The proportion who felt or perceived having good to excellent health among FT and NFT patients was 139/142 (97.9%) and 92/100 (92.0%) with odds ratio 4.03 (0.93–24.04; Fisher's exact, P > 0.05) and new onset side effects were similar.


This preliminary study suggests that adherence and drug taking frequency appear uncompromised in FT HIV infected patients on ARVs. FT had no untoward effects on body weight and CD4 cell count changes, health perception and tolerability but it led to changes in eating times, meal contents, sleeping pattern and dosing intervals. These behavioral changes appear mild but could alter the pharmacokinetics and pharmacodynamics of drugs, especially those with narrow therapeutic index, and consequently their effectiveness and tolerability. This potentially might lead to virologic failure and drug resistance. In chronic diseases like asthma, diabetes mellitus and epilepsy poor adherence to prescribed drugs during Ramadan may lead to therapeutic failures (Aadil et al. 2004; Benaji et al. 2006). In HIV infection, ARV regimens are designed so that the trough concentrations of the drugs are sufficient to suppress appreciable viral replication. The longer a dose is delayed however, the lower the concentration falls and the more viral replication occurs (Burger et al. 1998). Thus, it is possible therapy with ARVs having short half lives requiring ≥2 daily dosing may lead to sub-therapeutic levels during the FT period. These include Zalcitabine, Delavirdine and some un-boosted protease inhibitors (PI) like Indinavir, Nelfinavir and soft-gel Saquinavir. It has been shown that delaying an Indinavir dose leads to lower plasma concentration levels with subsequent viral replication and treatment failure (Burger et al. 1998). Of these ARVs only Nelfinavir is currently prescribed. Nelfinavir may be taken with meals twice instead of thrice daily at a higher dose, which should be so recommended for FT patients. Other PIs which may be used include Lopinavir/ritonovir twice daily or Atazanavir once daily. Once-daily dose regimens (such as Tenofovir/Lamivudine or Emtricitabine/Efavirenz) should be advised for FT patients.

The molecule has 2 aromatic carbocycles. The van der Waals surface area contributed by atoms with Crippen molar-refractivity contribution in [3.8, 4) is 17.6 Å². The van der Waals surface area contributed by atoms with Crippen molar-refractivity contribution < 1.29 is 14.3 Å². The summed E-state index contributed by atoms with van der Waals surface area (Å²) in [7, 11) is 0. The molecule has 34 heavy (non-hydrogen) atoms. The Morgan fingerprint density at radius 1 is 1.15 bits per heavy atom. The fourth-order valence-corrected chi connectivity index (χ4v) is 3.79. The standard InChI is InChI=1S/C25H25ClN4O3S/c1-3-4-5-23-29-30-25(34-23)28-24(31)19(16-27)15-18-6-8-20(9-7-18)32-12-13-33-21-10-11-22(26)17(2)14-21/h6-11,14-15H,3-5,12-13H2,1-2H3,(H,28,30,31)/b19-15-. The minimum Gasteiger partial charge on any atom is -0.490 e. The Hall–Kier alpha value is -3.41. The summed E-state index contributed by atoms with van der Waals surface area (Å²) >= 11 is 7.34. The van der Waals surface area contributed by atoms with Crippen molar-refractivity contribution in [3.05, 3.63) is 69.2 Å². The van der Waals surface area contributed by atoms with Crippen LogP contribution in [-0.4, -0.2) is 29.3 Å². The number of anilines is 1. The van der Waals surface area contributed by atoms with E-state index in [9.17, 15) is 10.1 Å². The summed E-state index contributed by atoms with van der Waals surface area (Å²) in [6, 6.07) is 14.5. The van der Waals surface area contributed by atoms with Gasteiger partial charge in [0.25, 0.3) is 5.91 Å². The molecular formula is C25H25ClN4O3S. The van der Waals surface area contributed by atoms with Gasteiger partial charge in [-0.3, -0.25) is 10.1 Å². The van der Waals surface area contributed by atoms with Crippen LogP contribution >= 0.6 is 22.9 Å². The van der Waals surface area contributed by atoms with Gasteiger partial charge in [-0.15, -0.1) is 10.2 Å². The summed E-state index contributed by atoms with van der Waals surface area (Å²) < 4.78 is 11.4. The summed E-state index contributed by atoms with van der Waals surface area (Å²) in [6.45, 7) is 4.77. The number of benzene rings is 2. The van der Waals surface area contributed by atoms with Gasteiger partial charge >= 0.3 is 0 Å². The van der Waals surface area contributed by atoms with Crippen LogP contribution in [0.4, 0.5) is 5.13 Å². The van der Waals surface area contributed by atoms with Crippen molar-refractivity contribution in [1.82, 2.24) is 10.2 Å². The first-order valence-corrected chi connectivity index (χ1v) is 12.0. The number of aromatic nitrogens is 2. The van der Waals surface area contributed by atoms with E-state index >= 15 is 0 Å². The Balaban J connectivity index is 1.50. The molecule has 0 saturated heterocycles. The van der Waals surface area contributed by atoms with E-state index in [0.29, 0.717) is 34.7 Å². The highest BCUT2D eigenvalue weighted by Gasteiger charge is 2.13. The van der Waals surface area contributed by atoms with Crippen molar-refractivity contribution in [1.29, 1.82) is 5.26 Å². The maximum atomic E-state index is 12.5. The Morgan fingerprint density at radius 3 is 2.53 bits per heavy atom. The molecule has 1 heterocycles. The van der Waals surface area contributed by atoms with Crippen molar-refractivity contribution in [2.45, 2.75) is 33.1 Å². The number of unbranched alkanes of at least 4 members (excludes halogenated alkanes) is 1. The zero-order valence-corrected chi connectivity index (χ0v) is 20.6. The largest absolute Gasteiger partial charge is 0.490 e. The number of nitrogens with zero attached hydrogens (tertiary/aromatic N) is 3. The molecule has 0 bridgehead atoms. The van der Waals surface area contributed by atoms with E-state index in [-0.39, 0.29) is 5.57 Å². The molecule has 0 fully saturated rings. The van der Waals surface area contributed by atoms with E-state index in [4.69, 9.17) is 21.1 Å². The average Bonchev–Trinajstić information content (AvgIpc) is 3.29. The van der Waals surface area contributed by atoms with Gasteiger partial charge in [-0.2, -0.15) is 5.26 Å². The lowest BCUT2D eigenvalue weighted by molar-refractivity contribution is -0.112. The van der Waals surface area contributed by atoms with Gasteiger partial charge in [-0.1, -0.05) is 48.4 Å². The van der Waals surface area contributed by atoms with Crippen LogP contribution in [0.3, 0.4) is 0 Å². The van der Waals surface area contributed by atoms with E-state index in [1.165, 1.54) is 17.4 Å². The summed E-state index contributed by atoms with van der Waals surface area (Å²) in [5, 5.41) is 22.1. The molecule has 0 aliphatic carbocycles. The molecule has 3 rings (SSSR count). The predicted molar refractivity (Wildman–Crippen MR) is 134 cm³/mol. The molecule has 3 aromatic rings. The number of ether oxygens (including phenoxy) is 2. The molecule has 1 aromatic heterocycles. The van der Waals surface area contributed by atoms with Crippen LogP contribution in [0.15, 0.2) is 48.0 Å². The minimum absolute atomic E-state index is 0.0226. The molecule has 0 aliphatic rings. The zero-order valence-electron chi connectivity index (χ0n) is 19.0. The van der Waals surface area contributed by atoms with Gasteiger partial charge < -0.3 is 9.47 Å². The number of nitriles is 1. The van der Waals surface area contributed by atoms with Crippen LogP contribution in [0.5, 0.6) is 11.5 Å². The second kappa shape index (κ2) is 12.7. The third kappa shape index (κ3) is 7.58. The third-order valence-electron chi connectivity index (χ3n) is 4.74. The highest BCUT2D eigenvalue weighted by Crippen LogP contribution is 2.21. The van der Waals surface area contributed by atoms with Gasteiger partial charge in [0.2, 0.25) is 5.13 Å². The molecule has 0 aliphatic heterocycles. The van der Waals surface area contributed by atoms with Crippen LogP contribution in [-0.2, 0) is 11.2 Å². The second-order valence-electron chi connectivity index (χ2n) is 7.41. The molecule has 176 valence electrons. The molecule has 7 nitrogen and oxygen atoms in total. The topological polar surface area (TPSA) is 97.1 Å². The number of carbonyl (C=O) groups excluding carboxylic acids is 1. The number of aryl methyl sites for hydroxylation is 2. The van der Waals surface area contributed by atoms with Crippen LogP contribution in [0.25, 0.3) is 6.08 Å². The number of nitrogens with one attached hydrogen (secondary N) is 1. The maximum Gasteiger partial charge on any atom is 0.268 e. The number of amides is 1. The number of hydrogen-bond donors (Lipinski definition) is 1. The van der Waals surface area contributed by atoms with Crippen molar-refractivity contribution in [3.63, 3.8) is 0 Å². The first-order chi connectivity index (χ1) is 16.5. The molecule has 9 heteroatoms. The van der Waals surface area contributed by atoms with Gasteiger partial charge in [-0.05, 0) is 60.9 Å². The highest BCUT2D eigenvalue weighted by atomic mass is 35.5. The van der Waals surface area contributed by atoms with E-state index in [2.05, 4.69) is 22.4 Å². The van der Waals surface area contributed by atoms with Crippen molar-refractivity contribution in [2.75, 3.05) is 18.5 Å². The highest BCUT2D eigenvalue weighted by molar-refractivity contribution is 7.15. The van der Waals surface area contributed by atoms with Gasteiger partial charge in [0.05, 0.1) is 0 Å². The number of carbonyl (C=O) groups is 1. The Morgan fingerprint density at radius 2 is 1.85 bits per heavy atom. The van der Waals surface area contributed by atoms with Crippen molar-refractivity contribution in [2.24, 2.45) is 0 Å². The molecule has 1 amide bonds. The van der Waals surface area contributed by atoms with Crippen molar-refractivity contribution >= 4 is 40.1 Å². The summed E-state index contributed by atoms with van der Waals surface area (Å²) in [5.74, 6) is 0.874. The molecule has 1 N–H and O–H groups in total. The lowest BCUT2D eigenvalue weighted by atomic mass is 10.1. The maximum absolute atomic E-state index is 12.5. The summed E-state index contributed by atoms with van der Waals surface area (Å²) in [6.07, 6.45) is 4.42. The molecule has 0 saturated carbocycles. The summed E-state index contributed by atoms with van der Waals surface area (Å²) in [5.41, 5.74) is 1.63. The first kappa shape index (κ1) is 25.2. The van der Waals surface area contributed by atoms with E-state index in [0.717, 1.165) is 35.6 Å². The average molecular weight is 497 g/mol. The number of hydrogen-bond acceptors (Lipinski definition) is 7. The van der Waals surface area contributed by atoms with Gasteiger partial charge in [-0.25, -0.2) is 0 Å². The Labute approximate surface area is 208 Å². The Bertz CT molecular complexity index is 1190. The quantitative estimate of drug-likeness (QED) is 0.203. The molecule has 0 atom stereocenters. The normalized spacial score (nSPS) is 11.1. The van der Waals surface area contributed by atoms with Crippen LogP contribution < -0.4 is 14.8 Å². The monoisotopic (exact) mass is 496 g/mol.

Secondly, eating behaviors changed, with 78% of FT patients ingesting heavy fatty meals pre-dawn and after sunset. Food ingestion is known to improve absorption or tolerance to certain ARVs. Therefore Ramadan FT makes it difficult to administer drugs that should be taken with food particularly for drugs dosed at least twice daily, i.e. Lopinavir/ritonovir and Nelfinavir. Conversely, food considerably reduces the absorption of didanosine and un-boosted Indinavir, and fatty meals may reduce the absorption and bioavailability of un-boosted Amprenavir and possibly Zidovudine. These should be considered when prescribing for FT patients.

Thirdly, changes in sleep, waking and eating times during the month noted in 40% of FT patients may alter the regularity of dosing time and circadian rhythm. There is conflicting evidence that such alterations in dosing time, circadian rhythm and diurnal variations may potentially affect the kinetics of ARVs, particularly protease inhibitors. For instance, in NFT state a reduction of one-third in area under the plasma concentration versus time curve (AUC) was observed after ingestion of the evening dose of ritonovir compared to the morning dose. However, no circadian variations were noted with Lopinavir/ritonovir combination (Hsu et al. 1997; Justesen and Pedersen 2002; van Heeswijk et al. 2005). Thus, the influence of changes in sleep, waking and circadian variations on ARV pharmacokinetics remains unclear.